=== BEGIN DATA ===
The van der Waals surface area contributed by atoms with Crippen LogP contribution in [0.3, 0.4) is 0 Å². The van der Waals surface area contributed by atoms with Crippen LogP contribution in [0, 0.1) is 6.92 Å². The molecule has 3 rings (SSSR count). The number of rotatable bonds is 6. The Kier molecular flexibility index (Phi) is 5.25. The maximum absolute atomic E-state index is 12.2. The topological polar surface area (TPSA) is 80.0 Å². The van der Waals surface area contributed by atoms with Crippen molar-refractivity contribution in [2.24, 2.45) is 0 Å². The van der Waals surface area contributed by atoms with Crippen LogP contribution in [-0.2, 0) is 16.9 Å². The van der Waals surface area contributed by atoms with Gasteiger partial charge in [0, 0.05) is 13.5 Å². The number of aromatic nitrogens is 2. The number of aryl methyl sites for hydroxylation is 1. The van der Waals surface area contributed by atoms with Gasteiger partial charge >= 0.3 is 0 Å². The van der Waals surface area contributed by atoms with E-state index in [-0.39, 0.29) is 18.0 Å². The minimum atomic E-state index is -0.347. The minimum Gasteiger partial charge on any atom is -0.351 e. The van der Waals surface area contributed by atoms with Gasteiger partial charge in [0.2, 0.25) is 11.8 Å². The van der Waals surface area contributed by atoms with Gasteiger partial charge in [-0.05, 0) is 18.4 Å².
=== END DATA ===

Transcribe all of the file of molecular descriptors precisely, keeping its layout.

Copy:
The van der Waals surface area contributed by atoms with Crippen LogP contribution in [0.3, 0.4) is 0 Å². The van der Waals surface area contributed by atoms with Crippen LogP contribution in [0, 0.1) is 6.92 Å². The molecule has 3 rings (SSSR count). The number of rotatable bonds is 6. The Kier molecular flexibility index (Phi) is 5.25. The maximum absolute atomic E-state index is 12.2. The topological polar surface area (TPSA) is 80.0 Å². The van der Waals surface area contributed by atoms with Crippen molar-refractivity contribution in [2.24, 2.45) is 0 Å². The van der Waals surface area contributed by atoms with Crippen LogP contribution in [-0.2, 0) is 16.9 Å². The van der Waals surface area contributed by atoms with Gasteiger partial charge in [0, 0.05) is 13.5 Å². The number of aromatic nitrogens is 2. The number of aryl methyl sites for hydroxylation is 1. The van der Waals surface area contributed by atoms with Gasteiger partial charge >= 0.3 is 0 Å². The van der Waals surface area contributed by atoms with E-state index in [-0.39, 0.29) is 18.0 Å². The minimum atomic E-state index is -0.347. The minimum Gasteiger partial charge on any atom is -0.351 e. The van der Waals surface area contributed by atoms with Gasteiger partial charge in [0.2, 0.25) is 11.8 Å². The van der Waals surface area contributed by atoms with Gasteiger partial charge in [-0.05, 0) is 18.4 Å².